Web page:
Roger Federer, one of the greatest tennis players to ever take the court, and one who changed the game forever, announced his retirement on Thursday morning.
Current world No. 1 and U.S. Open winner Carlos Alcaraz joined in to commemorate Federer along with tennis greats like former world No. 1 Andy Roddick, a U.S. Open winner himself in 2003.
Canadian tennis has grown significantly over the past decade, and stars who both grew up watching Federer and played against him showed their gratitude for his influence on the game.
Federer racked up 1251 career wins, 103 career titles (including 20 Grand Slams), two Olympic medals as a gold medallist in doubles and a silver medallist in singles. He also spent 310 weeks at world No. 1 in his illustrious career.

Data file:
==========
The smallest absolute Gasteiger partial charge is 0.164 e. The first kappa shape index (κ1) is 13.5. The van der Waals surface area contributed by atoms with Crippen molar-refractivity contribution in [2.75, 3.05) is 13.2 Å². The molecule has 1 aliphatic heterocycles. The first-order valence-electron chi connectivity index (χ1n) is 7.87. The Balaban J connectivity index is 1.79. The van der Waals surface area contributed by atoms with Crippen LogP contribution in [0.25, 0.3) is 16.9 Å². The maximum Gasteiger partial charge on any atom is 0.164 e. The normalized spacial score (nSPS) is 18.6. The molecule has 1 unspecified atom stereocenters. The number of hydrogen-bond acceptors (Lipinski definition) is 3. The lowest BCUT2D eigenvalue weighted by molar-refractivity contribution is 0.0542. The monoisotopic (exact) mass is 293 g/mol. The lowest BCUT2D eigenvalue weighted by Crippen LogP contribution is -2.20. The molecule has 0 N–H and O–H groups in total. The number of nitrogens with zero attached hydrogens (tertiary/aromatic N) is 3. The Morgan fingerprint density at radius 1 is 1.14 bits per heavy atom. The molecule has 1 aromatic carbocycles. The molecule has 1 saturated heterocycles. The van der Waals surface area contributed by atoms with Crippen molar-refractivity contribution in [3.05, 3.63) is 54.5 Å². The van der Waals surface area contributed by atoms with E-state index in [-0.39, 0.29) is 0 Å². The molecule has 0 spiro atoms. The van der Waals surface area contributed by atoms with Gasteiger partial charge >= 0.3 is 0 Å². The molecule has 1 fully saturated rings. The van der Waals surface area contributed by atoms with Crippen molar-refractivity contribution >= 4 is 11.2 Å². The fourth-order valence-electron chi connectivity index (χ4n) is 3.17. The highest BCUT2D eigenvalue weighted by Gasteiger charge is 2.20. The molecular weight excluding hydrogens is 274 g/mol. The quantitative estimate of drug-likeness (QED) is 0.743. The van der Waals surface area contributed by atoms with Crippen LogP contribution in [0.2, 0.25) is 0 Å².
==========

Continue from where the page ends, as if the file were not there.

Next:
Federer, along with Rafael Nadal and Novak Djokovic redefined an entire era of tennis, named the “Big Three,” where they dominated the court. While Djokovic and Nadal still remain in the ATP Top 10 of the world rankings, the success Federer had in the game impacted how the other two got better.
His final event will be at the Laver Cup in London, from Sept. 23-25.